Miriam College is a premier women's college in the Philippines. Founded in 1924, Miriam College offers programs at the basic, tertiary, post-graduate and adult education levels.

The institution supports specialized centers engaged in curriculum development, research, community outreach and advocacy in the fields of social development, peace education, environmental studies and women’s empowerment.

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No Joke! A Conversation on a Gender Fair, Inclusive and Empowering Philippine Media

No Joke! A Conversation on a Gender Fair, Inclusive and Empowering Philippine Media

Miriam College’s Women and Gender Institute (WAGI), in partnership with the European Union Gender Focal Group, Miriam College Department of Communication, and Ateneo Asian Center for Journalism (ACFJ), launched a 3-part webinar series to further understand and undo the gender biases and sexist culture that continue to prevail in Philippine media and to shape a more responsible, gender fair, inclusive and empowering media. The webinar was held last March 29, April 5 & 12, 2021 via Zoom. In the opening remarks, Prof. Aurora De Dios, Senior Project Director of WAGI, recognized that people, especially feminist advocates, continue to challenge and seek to end sexism and misogyny in Philippine media simply due to its continuous prevalence. Ms. Saskia de Lang, Gender Champion and Ambassador of The Netherlands to the Philippines, highlighted in her keynote speech the need to work together in shaping cultural gender norms and making gender fair and inclusive language a universal language.

Ms. Rina Jimenez-David, Feminist, Retired Columnist, and Journalist from the Philippine Daily Inquirer, along with her other employees were some of the first people to draft one of the first policies on sexual harassment in a media company through the ‘Blue Book’ and Journalists’ Code of Ethics. However, the lack of specific sections on gender concerns put the ‘Blue book’ to the test. Ms. Pia Ranada from Rappler shared that the main tension for female political beat reporters like her comes from their working environment where government officials are their sources and subjects of coverage. “Sexism has become a part of the political theater of the man I cover”, she said. Ms. Ranada covers Malacañang. Formally and respectfully calling out sexist remarks is one way to confront this issue, she added. As for Ms. Jamela Alindogan, a Journalist from Al Jazeera, recognizes women’s issues as minority issues. According to Ms. Jamela, there is no one way for female journalists to deal with harassment because every situation is different. Female journalists rarely speak about their own experiences of sexual harassment and abuse mainly because they have families to protect, apart from their job.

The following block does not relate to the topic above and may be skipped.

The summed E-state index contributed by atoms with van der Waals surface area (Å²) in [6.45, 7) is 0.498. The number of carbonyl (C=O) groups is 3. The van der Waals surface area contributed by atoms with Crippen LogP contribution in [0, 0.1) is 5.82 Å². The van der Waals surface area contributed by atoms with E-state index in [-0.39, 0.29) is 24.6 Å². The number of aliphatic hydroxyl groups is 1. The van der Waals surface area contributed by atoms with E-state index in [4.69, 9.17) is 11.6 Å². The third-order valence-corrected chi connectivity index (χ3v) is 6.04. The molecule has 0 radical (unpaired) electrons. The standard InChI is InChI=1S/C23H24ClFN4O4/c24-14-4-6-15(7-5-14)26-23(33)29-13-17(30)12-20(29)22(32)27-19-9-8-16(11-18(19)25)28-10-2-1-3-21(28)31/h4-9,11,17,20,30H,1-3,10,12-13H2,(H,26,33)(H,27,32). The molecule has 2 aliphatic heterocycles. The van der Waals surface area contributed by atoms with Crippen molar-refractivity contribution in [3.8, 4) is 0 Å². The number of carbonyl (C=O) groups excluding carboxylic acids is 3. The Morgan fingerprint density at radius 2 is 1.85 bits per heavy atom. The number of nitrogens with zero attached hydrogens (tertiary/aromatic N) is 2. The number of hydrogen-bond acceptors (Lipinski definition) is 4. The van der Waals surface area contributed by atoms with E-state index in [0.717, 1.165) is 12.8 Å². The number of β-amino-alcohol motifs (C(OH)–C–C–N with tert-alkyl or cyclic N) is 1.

Other speakers were also invited to discuss other sessions on the topic, including Ms. Therese San Diego-Torres, from the Department of Communication Miriam College and Ms. Luz Rimban, Executive Director of the Ateneo Asian Center for Journalism, who both discussed the first session on news, views, and the gendered state of Philippine media. Ms. Pacita De Chavez Fortin and Ms. Dasha Uy of WAGI discussed the third session of the webinar which focused on spotting hetero-sexist terms and sharpening gender-fair language in media reportage. Finally, Ms. Mira Ofreneo, Psychology Department in Ateneo de Manila University discussed the last session on spotting hetero-sexist discourse and positioning counter-discourses in media reportage. In the conducted workshop, the participants examine news statements which perpetuate sexism, gender-bias, sensationalization, and such. They emphasized that gender fair practice in media industries, as ethical practice, sometimes requires more than using alternative terms, such as reframing narratives and reforming “workspace culture”.
Ms. Luz Rimban synthesized the 3-days long webinar where she stated, “Glamorous though the job of a female reporter or journalist may seem, it is fought with many challenges including the dangers and realities of sexual harassment and discrimination.” Women leaders are marginalized because the country has sexist or misogynistic leaders who edge women leaders, especially under the current administration. The tremendous power of media must then be used in promoting ethical, gender fair and gender sensitive reportage because words and images help shape people’s views and attitudes in denormalizing the systematic and structural problem of sexism and misogyny in society.

Written by: Maria Angelica J. Tamoria


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